A Visit to a Fairmined Certified Gold Mine
Date: September 25, 2023
A Challenging Time to Visit
In the heart of Colombia's Cauca region lies Chede, a Fairmined certified gold mine. Our journey to this remarkable place was not without its challenges, given the complex political landscape in Colombia. As the country prepared for local elections and grappled with the ongoing presence of armed groups in rural areas, our visit to Chede faced unexpected hurdles when our plans were leaked to local authorities.
In light of this situation, the Alliance for Responsible Mining, the organization behind the Fairmined certification, strongly advised against our visit. Even the travel agency responsible for organizing the trip declined to assume any responsibility. The concern was that international visitors like us might become targets for kidnapping, potentially being used to influence local communities and the upcoming elections in favor of dominant guerilla groups.
After lengthy deliberations with the mine's managers, we made the decision to proceed with our visit to Chede, fully aware of the risks involved.
Sebastian made sure we arrived safely at Chede.
Getting to the Mine
Our journey began early in the morning when one of Chede's operational managers picked us up in Popayan. We embarked on a nearly two-hour drive, passing through the local mining community of El Tambo. The paved road gradually transformed into a dirt path, leading us another 40 minutes up to the mining grounds.
Along the way, the signs of constant threats to these communities were evident. Armed forces were stationed alongside the road, FARC signs marked their presence, and we were advised not to take videos or photos of the people along the route.
Despite the looming threat of violence,
the Macay valley's natural beauty surrounds the Chede mine.
Illegal Mining Activities Along the Road
Shortly before reaching Chede, we passed illegal mining sites along the road. Unfortunately, these illegal mining sites are a common sight in the region. While there have been a few instances where the government cracked down on them, they are often tolerated, and little is done to shut down their operations.
In 2022, an estimated 3,000 to 5,000 kilograms of gold were produced in the Artisanal & Small-Scale Mining (ASM) sector of Colombia. In that same year, only 50 kilograms of gold came from responsible small-scale mining certified by Fairmined.
For the people of the Cauca region, the choices for making a living are limited:
Try their luck searching for gold.
Work on a coca plant.
Join one of the guerilla groups.
None of these options offer a secure livelihood, despite the country's rich natural resources.
CHEDE - A Success Story
Javier Jaramillo, the owner of Chede, has a remarkable story. He started working as a miner at the age of 12, enduring arduous conditions, sometimes spending up to 30 days underground, surviving on cans of tuna. Through sheer determination and skill development, he saved enough money to purchase the mining rights for Chede, despite the inherent risks.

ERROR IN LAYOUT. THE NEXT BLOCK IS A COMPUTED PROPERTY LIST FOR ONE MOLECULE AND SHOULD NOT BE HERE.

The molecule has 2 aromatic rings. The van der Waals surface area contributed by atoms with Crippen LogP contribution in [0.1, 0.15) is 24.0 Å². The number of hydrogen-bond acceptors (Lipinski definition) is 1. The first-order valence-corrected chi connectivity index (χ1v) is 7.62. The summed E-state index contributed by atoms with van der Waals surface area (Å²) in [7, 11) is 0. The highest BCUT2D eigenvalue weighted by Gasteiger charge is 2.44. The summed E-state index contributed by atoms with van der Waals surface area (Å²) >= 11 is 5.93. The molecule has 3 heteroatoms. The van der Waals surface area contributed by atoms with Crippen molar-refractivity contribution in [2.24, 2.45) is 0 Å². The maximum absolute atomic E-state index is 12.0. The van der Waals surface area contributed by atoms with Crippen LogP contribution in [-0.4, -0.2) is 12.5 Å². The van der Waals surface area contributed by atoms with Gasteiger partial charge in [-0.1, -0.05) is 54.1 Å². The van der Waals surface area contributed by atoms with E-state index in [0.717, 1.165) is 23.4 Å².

Javier Jaramillo (on the right) together with his son in law Sebastian in one of Chede's mining tunnels right next to a gold vein.
Finding the Perfect Gold Vein
In the mining industry, reliable data on actual gold resources at a given site is scarce. While geological testing can provide some insights, it remains impossible to predict the extent of a gold vein or its gold-carrying capacity. Javier's gamble paid off, and Chede prospered. Today, his daughter Anny Jaramillo and her husband Sebastian manage the operations with a shared commitment to giving back to the local community.
Gold vein in Chede.
Becoming a Gold Mine with Purpose
Anny, when introduced to the Fairmined certification system, recognized that Chede could meet its stringent requirements. She enthusiastically embraced the concept of responsible mining. Since 2018, Chede has maintained its Fairmined certification, with currently more than 170 people dependant on the mining operations.
From Changing a Life to Changing the Face of a Whole Community
Sulai earns a living by searching for gold in rocks that are regarded as waste material.
Sulai is one of those individuals whose life has been transformed by Chede. Although not directly employed by the mine, she resides on its land and earns a living by sifting through rock debris that doesn't contain enough gold for processing by the mine. Previously living in a basic shack without proper flooring or electricity, Sulai's life took a turn for the better when Chede used the Fairmined premium to build her a stone house. This allowed her to reunite with her mother, who she can now care for.
Mental Health Care for Workers
Anny and Sebastian also have initiated a program offering all employees the opportunity to meet with a therapist once a week. They were skeptical at first, whether the offer would actually be used but contrary to their fears, the program has been widely embraced, with the therapist fully booked every week. This illustrates that the impact of Anny and Sebastian's work extends far beyond the mining grounds, positively influencing entire communities and their way of life.
The story of Chede is a story of hope and resilience, and it shows how responsible mining can have a transformative impact on communities and entire regions.